Sometimes a solid zone or boundary may need moving to an alternative, but precise location – for example, if a basic model has been created quickly using a wizard or imported DXF file. This could be achieved by recalculating all the vertex positions and entering them in the Geometry Editor. However, this is likely to be time consuming for complex shapes.
One easy way of ensuring that geometrical features are relocated to an exact spot is to select and drag them by a vertex, rather than by a boundary or arbitrary point within a solid zone. To do this:
- Open Draw > Settings and set the grid size and spacing to appropriate values.
- Ensure that Snap is active.
- Ensure the grid is displayed in the viewer [Figure 2a].
- Select the boundary or solid object(s) that you wish to move – ensuring that the vertices are selected too. This can be done using the ‘Rectangle’ select or by holding down CTRL when click-selecting objects.
- With ‘Click’ select chosen, click an appropriate vertex and hold the left mouse button [Figure 2b].
- The object can now be dragged to grid points or snapped to other objects (e.g. vertices or boundaries). Move the object to the desired location [Figure 2c].
- Release the left mouse button. As long as the geometry is still valid, the object will now reside in the required location [Figure 2d].
Note that, if a vertex or other appropriate location does not already exit in the model, one can be generated prior to moving the object and snapped to.
|Figure 2 - Moving an object (pipeline) to a specified location within LimitState:GEO
Deleting Unwanted Artefacts
During the process of modelling a problem, objects (mainly solids) can sometimes be generated that are not actually required. Superfluous boundaries and vertices in a model can attract nodes during solve and therefore reduce solution accuracy (as there are now fewer nodes to be used in the rest of the problem). Removing these artefacts from the model is not always straightforward but, with a little practice, can generally be achieved in a short space of time.
The two main points to remember are:
1. Two boundaries cannot be merged along their length if that action tries to make a zero-area solid.
If any action tries to make a solid object possess zero (or negative) area, LimitState:GEO will rightly recognise this as creating an invalid geometry and prevent it. If you wish to remove a solid and the associated boundaries, you must first delete the solid, so that merging the boundaries is then permissible.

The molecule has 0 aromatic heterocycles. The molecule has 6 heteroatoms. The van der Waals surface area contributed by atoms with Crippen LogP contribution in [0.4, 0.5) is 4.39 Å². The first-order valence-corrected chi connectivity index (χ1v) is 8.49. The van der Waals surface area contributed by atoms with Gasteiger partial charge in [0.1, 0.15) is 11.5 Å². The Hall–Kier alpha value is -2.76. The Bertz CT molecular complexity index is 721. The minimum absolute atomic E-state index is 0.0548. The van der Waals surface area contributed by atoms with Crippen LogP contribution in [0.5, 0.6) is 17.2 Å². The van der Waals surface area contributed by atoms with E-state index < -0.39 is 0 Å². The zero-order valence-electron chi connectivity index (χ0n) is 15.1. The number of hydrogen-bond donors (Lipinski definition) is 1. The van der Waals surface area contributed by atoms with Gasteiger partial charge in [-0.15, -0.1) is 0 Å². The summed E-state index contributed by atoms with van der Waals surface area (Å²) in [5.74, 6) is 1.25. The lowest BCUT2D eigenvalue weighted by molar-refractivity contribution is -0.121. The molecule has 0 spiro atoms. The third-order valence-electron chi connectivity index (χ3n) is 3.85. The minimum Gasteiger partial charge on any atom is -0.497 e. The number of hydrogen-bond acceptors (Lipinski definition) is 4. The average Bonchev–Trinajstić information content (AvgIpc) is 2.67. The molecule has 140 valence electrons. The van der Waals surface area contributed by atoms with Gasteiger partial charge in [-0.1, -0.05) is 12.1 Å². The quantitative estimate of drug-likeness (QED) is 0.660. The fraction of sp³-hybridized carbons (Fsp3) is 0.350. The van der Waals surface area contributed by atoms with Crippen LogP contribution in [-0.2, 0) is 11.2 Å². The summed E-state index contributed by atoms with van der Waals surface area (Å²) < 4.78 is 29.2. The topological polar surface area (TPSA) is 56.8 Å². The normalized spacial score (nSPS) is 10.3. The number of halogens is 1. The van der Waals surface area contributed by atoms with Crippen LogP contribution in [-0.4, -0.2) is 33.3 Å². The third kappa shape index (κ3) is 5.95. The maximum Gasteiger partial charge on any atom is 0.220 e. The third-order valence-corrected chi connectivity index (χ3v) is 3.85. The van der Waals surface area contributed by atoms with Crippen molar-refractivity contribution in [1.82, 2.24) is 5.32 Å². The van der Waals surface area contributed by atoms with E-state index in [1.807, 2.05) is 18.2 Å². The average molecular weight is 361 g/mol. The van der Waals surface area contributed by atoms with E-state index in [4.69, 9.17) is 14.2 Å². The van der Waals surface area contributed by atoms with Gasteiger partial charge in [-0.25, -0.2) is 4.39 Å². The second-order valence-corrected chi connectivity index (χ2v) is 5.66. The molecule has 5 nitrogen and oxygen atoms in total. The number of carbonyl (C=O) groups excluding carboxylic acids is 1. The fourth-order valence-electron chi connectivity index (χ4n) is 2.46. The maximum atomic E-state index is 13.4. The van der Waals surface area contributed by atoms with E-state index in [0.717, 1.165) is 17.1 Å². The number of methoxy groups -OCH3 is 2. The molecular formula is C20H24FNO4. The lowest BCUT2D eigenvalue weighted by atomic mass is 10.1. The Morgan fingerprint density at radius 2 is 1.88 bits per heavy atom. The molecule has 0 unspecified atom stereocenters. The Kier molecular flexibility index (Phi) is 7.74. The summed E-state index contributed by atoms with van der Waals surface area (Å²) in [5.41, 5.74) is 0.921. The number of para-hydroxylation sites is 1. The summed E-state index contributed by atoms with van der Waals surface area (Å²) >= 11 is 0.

2. It is sometimes not possible to delete a group of vertices and boundaries en-masse because of the order in which the software tries to remove them.
When a group of objects are selected and the user tries to delete them, the software will perform delete actions on each in sequence, starting with an arbitrary object. If the deletion of any of these objects, at the point of trying, would cause an invalid geometry to occur, LimitState:GEO will stop the process of deletion, revert to the pre-delete state and display an error message. However, this does not mean that the objects cannot be deleted at all. Often the user can visually determine the most appropriate order of deleting quite easily (generally starting with vertices, then boundaries). In such cases, selecting the objects individually, in the logical sequence, and deleting one-by-one, is the best technique.
To illustrate the above, consider the case of removing a zone that has unwittingly been created within a larger body of soil [Figure 3a]. To remove the unwanted objects:
- Select the solid zone and delete it [Figure 3b].
- Select one corner vertex of the exposed internal boundary and delete this to create a triangular hole [Figure 3c].
- Select the remaining exposed vertex and drag this to meet the vertex immediately above it [Figure 3d]. A straight boundary with two internal vertices will now remain for deletion.
- Select and delete each of the internal vertices in turn [Figure 3e].
- Select the remaining internal boundary and delete this [Figure 3f].
- The unwanted artefacts will now have been removed from the model [Figure 3g]. Note, however, that two vertices (the ends of the final internal boundary) remain on the external boundaries. These can be selected and deleted if needed.
|Figure 3 - removing an unwanted solid and associated boundaries from a LimitState:GEO model